As I write this review, I am in fact listening to Pelagial for the first time myself. This is going to be quite the experience. Usually when people write reviews of albums they have listened to them all the way through multiple times and really dissected the music fully. I want to give a different point of view, because most people when reading reviews are listening for the first time. I have already read about this album a bunch and am really excited to take it in. From what I have heard it is a concept album which relates sinking to the bottom of the ocean with the struggle of life. Lyrical analyses takes a while so I probably won’t get too deep into that and instead focus on first-impression things that stand out to me.
The albums is split into 5 sections from what I can tell based on song titles, the mesopelagic part must be the surface of the ocean, bathyapelagic is the layer underneath that, abyssopelagic is the depths and Hadopelagic is the ocean floor. The final two songs (again, haven’t heard them yet) are names demersal and benthic, which are probably a reflection/tie it all together sort of thing of the album.
Mesopelagic: Into the uncanny does have the feeling like we are embarking on a long journey. I really like extensive the use of the piano so far. One thing The Ocean [Collective] has struggled with in their previous album is the mixing of the vocals. Having seen them live, the singer has a good enough voice, it just never quite was balanced right with the instruments, often getting muddied during heavier sections and losing clarity. This is not the case anymore, every word comes out clear the first time, and he sounds fantastic.
Now Bathyalpelagic I is starting. I now notice that the song titles directly represent my original assumption that they are relating sinking to the bottom of the ocean to the struggle of man, each song title has the part of the ocean that we are in right now, and then what the song is about as it relates to us. Bathypelagic I: Impasses for example uses ocean themes words (drifting, floating) in conjunction with the story of a relationship that came to an impasse. Both parties wanted things out of the relationship that the other could not provide. I feel as though we are just scratching the surface however (see what I did there?)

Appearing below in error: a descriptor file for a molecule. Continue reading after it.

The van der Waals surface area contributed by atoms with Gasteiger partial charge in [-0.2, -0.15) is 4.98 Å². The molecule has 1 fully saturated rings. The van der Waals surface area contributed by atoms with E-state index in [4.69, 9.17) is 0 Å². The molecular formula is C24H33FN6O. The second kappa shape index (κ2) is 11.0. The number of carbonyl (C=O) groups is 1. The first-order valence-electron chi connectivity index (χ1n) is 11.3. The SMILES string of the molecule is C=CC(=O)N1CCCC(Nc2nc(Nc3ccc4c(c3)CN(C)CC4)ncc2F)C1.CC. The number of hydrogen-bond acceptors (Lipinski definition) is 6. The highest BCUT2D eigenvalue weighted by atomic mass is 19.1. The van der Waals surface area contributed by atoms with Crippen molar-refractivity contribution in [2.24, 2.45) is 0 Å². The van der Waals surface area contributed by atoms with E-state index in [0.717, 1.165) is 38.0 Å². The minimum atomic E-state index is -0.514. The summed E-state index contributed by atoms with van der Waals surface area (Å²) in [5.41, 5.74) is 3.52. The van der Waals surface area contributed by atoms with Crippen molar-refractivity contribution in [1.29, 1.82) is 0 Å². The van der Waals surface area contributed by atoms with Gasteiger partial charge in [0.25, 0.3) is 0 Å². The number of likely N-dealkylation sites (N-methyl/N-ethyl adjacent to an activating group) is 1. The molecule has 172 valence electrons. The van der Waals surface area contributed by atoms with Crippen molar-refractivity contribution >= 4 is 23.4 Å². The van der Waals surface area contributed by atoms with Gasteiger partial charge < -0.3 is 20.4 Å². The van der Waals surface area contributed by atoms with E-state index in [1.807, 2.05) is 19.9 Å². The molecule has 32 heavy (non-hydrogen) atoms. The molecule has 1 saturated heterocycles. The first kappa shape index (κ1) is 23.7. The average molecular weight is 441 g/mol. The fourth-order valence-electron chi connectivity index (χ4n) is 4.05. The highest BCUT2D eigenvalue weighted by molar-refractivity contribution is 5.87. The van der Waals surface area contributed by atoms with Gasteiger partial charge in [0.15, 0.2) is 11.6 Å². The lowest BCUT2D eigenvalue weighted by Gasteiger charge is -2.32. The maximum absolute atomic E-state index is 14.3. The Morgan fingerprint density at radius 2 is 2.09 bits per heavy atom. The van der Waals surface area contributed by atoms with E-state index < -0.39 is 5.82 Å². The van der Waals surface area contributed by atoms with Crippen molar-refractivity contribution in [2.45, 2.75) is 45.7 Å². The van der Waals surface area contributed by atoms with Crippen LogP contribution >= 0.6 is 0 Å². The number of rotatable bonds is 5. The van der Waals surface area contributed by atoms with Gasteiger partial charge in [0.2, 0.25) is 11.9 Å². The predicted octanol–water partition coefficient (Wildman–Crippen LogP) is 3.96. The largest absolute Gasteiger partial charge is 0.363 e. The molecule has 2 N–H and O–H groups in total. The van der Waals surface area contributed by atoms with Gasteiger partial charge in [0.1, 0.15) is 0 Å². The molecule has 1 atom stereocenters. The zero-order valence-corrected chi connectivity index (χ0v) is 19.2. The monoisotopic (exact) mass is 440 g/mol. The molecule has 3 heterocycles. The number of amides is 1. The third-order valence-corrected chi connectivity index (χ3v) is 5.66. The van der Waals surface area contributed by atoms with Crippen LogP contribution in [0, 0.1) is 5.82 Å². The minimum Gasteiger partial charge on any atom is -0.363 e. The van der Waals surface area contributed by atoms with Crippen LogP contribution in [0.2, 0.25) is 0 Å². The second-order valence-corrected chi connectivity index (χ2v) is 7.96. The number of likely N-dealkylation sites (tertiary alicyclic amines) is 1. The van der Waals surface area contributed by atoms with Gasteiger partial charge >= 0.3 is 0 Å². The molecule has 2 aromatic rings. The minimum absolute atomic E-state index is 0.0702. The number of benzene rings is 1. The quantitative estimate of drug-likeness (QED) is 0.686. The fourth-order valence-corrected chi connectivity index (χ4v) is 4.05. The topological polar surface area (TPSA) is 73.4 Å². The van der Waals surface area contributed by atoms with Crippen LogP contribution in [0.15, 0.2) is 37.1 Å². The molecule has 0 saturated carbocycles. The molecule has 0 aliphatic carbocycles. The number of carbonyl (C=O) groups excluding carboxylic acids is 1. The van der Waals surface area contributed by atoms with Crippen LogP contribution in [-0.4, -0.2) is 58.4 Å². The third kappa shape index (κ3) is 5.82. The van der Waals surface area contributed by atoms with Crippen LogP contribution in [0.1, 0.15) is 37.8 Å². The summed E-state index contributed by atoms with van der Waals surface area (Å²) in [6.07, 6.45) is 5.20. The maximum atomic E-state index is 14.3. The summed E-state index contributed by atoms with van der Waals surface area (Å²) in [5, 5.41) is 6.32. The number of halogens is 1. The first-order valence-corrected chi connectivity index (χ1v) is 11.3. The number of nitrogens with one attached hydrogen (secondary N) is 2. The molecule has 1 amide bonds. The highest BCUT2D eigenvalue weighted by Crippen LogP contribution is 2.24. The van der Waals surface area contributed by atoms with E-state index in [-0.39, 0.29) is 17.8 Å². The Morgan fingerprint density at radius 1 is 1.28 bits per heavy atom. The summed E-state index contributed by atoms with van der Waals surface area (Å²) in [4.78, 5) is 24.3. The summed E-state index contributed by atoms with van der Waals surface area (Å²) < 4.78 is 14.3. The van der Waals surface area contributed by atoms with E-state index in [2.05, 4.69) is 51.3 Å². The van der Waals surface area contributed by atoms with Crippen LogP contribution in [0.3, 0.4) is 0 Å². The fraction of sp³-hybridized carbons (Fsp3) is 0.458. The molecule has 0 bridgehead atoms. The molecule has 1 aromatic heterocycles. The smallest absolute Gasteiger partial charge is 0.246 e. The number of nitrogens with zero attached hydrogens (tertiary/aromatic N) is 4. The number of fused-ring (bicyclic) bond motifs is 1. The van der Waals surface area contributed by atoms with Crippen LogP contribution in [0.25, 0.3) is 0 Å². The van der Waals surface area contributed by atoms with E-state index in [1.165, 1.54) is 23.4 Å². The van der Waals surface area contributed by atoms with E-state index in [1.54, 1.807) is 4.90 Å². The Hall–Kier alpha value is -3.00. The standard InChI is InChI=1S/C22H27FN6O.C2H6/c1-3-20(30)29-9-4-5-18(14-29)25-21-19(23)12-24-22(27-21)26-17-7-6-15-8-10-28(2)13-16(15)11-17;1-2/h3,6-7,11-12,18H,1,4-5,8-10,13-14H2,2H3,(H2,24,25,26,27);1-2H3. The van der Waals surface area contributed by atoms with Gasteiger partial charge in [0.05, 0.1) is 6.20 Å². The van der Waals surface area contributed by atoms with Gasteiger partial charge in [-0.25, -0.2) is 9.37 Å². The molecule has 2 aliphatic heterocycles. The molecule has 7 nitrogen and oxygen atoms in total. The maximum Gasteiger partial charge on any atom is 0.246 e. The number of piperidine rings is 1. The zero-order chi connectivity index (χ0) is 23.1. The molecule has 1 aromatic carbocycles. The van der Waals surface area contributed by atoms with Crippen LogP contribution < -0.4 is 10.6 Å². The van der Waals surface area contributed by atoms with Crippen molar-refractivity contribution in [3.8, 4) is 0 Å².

I thought the sections of the album would string together as one song in several movements, but each movement instead is its own idea. Not sure if I like that, but each song so far has enough content to keep my interest
There is a lot of groovy rhythms that are not typical of The Ocean, especially in this song at 2:58. It grabs your attention, only 2 notes in a repeating rhythm, almost like a breakdown. I like it.
Now we are getting to the Abyssopelagic section. The tone has turned darker here, fitting for the feeling of being in the middle of nowhere surrounded by water for miles in all directions. The introduction of a violin helps to get the minor key in the listeners ear and let them know that there are some sad feelings here.
Part 2, signals of anxiety, the intro you can hear an ambient sound of water flowing around the perimeter of a submarine, as it slowly drifts through the depths. The deafening silence and minimalism alone tells the story to come. Again ocean themed lyrics come in “she was getting close to the shore”, this must be a memory that the singer is having from near the bottom of the ocean, thinking about what he left behind up above. Having anxiety about if he ever should have come, signals of anxiety. The vocals are especially powerful in this song, it repeats the same stanza twice in the second half, and then the ambient sounds of the depths come back. I sense now is the beginning of the end for the protagonist of the story.
Those are some sexy diminished chords on Hadopelagic I: Omen of the Deep. Once again the recurring ambience comes in without any words in this track.